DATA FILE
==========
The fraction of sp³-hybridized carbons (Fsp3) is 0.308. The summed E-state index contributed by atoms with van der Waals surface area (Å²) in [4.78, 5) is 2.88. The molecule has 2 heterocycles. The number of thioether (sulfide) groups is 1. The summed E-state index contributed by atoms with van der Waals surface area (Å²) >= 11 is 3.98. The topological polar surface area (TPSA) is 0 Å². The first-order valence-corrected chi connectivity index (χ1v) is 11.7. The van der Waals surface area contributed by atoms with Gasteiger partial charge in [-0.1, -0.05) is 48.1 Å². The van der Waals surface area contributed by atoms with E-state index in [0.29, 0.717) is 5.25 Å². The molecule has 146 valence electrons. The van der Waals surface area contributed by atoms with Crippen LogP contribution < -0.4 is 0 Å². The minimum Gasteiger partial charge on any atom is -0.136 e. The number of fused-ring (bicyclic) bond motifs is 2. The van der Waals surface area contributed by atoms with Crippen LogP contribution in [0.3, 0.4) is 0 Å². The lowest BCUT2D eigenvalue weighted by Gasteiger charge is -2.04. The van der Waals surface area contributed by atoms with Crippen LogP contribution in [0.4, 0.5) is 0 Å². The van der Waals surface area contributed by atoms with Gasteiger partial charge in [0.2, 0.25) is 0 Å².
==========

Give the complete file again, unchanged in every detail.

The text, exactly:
The fraction of sp³-hybridized carbons (Fsp3) is 0.308. The summed E-state index contributed by atoms with van der Waals surface area (Å²) in [4.78, 5) is 2.88. The molecule has 2 heterocycles. The number of thioether (sulfide) groups is 1. The summed E-state index contributed by atoms with van der Waals surface area (Å²) >= 11 is 3.98. The topological polar surface area (TPSA) is 0 Å². The first-order valence-corrected chi connectivity index (χ1v) is 11.7. The van der Waals surface area contributed by atoms with Gasteiger partial charge in [-0.1, -0.05) is 48.1 Å². The van der Waals surface area contributed by atoms with E-state index in [0.29, 0.717) is 5.25 Å². The molecule has 146 valence electrons. The van der Waals surface area contributed by atoms with Crippen LogP contribution < -0.4 is 0 Å². The minimum Gasteiger partial charge on any atom is -0.136 e. The number of fused-ring (bicyclic) bond motifs is 2. The van der Waals surface area contributed by atoms with Crippen LogP contribution in [0.3, 0.4) is 0 Å². The lowest BCUT2D eigenvalue weighted by Gasteiger charge is -2.04. The van der Waals surface area contributed by atoms with Crippen LogP contribution in [0.4, 0.5) is 0 Å². The van der Waals surface area contributed by atoms with Gasteiger partial charge in [0.2, 0.25) is 0 Å².